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Overcoming the hurdles: A multidisciplinary approach

In this article, Dr Kay Roy discusses how the use and application of syndromic testing is easily enhanced when it is used by a multidisciplinary team.
Three male healthcare professionals looking at an X-ray result

The use and application of syndromic testing are easily enhanced when utilised by a multidisciplinary team (with expertise in various areas) which can come together to make better-informed and appropriate decisions for the patient.

A physician is needed for their knowledge and interpretation of the current clinical picture of the patient, the relevance of indicative markers, a view of patient history, and for their knowledge and experience of difficult infectious cases.

Due to its increased sensitivity, a higher number of microorganisms may be identified compared to routine methods. Though a large quantity of data is good, the interpretation and understanding of this large amount of information is of the utmost importance.

These tests can pick up dead pathogens and genetic material not related to the infection and colonising bacteria — instead of the infectious microbe. These results, if not interpreted well, could lead to the incorrect and inappropriate use of antimicrobials. As well as physicians, expert microbiology laboratory staff are required to determine the results of the syndromic testing panel(s) to ensure the appropriate and most effective treatment is given.

The results from syndromic testing amount to merging three important components: the microorganism of the infection, potential drugs or treatment, and the host/patient. To correctly identify and treat the patient, information and knowledge from all three of these areas have to be combined. This includes knowing the identity of the microbe, and properties such as resistance genes and immune evasion capabilities.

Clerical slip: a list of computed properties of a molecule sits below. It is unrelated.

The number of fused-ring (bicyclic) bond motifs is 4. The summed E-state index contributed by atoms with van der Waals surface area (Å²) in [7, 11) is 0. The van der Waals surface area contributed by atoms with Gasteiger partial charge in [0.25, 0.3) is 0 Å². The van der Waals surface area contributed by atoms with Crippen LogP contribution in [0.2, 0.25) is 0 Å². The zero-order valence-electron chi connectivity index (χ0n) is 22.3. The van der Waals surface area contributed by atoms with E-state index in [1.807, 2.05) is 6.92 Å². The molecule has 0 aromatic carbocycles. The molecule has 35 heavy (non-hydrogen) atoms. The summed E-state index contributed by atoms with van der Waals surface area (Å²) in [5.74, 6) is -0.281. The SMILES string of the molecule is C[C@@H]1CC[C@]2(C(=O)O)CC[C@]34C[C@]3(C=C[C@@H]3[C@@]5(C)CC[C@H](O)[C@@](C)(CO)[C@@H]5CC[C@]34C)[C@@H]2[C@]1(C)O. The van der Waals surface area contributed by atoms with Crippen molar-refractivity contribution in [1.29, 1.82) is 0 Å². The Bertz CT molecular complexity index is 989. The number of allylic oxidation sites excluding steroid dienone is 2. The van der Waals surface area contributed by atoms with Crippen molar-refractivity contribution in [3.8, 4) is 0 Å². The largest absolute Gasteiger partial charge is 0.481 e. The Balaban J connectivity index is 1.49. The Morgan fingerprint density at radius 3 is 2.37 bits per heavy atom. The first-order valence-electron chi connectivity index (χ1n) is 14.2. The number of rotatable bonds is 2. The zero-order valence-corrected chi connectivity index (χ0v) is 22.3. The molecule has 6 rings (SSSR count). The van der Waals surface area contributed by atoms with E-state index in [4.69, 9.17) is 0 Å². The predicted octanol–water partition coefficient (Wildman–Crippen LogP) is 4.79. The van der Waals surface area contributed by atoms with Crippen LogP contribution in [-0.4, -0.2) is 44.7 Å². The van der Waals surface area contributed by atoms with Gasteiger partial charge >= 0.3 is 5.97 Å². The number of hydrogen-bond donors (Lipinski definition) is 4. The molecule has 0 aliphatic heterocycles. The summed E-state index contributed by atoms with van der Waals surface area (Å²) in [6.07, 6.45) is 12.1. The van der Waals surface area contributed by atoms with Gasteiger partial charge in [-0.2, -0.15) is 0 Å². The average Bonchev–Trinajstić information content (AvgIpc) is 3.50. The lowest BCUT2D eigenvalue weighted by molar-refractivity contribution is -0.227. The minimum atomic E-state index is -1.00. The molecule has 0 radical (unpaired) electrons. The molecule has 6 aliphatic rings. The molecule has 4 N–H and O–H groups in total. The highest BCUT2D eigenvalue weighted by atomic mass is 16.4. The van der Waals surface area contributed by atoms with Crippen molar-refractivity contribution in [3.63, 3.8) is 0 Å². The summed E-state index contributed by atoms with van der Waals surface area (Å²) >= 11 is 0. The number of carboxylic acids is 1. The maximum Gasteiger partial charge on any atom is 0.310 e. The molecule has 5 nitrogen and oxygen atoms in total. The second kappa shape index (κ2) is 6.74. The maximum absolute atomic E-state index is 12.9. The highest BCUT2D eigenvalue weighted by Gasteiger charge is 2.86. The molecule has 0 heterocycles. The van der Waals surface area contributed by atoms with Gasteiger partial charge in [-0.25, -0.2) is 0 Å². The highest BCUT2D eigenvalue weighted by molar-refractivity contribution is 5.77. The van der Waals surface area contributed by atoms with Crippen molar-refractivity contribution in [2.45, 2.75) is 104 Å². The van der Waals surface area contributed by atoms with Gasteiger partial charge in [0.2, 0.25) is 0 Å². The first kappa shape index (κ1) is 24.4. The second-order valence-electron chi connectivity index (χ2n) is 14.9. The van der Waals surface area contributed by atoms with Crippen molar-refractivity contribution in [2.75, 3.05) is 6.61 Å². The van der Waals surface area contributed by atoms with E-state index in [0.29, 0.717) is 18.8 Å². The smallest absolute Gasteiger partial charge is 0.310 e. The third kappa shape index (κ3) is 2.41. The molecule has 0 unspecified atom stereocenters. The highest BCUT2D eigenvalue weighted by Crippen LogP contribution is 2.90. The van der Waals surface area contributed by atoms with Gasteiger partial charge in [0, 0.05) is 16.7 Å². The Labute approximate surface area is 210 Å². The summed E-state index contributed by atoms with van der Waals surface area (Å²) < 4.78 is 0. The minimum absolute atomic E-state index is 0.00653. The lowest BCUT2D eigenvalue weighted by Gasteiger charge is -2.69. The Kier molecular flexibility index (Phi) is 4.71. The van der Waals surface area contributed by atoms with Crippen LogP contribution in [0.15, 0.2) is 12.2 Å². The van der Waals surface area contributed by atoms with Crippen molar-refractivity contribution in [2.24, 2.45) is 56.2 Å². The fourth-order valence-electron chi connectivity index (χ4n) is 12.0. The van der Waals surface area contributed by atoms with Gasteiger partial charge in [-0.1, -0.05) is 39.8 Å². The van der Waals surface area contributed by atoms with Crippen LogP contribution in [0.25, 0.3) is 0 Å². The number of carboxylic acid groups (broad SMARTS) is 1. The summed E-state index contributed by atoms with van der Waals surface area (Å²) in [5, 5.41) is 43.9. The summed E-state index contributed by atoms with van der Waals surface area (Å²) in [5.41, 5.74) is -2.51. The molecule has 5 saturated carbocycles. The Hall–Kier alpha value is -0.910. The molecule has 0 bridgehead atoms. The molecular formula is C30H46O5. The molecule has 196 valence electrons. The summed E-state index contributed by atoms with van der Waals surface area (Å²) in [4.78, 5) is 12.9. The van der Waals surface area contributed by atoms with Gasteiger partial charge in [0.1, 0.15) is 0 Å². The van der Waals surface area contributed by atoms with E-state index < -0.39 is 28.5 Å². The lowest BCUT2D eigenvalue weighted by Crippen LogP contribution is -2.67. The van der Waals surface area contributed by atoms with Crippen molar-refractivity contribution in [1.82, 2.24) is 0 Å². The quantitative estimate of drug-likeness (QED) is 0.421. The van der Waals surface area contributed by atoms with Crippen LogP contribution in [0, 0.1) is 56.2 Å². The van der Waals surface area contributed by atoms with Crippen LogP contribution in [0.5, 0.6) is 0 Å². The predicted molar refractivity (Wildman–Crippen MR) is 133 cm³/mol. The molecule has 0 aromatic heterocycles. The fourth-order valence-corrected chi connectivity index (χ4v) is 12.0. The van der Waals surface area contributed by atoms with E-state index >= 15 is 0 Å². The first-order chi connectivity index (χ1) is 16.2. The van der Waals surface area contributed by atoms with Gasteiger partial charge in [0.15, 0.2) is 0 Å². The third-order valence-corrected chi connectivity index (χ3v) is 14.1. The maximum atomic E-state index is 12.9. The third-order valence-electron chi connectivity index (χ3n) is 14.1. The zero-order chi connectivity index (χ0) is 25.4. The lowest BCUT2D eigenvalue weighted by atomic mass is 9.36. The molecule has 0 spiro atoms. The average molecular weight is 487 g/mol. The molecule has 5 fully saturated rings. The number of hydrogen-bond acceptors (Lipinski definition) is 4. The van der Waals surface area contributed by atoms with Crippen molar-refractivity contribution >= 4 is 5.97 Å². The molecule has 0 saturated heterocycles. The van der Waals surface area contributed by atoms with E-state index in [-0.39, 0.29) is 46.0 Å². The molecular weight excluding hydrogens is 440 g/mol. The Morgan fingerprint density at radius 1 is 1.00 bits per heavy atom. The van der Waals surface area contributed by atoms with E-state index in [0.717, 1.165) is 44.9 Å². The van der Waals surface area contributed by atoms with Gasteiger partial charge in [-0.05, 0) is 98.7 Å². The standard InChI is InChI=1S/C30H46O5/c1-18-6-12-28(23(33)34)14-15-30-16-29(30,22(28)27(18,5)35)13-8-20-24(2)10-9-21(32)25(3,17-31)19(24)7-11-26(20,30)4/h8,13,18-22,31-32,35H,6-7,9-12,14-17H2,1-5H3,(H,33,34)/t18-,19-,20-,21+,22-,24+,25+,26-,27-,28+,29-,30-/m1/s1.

Selecting potential drugs for treatment requires pharmacological knowledge of whether bactericidal or bacteriostatic properties are more appropriate. Additionally, such knowledge helps in assessing: whether the pharmacokinetics of chosen drugs are appropriate for the microbe and patient, the effect on the inflammatory response, and whether resistance towards the drug is developed.

The presence of an active antimicrobial stewardship program involving all active stakeholders is also vital within this process to ensure the relevant and necessary use of antimicrobials.

All this accumulated knowledge is used together to make an informed decision on the appropriate treatment regimen.

If you would like to explore this topic further, the accompanying PDF slides are available in the downloads section. Additionally, links to the references used can be found in the see also section below.

This article is from the free online

Syndromic Testing and Antimicrobial Stewardship

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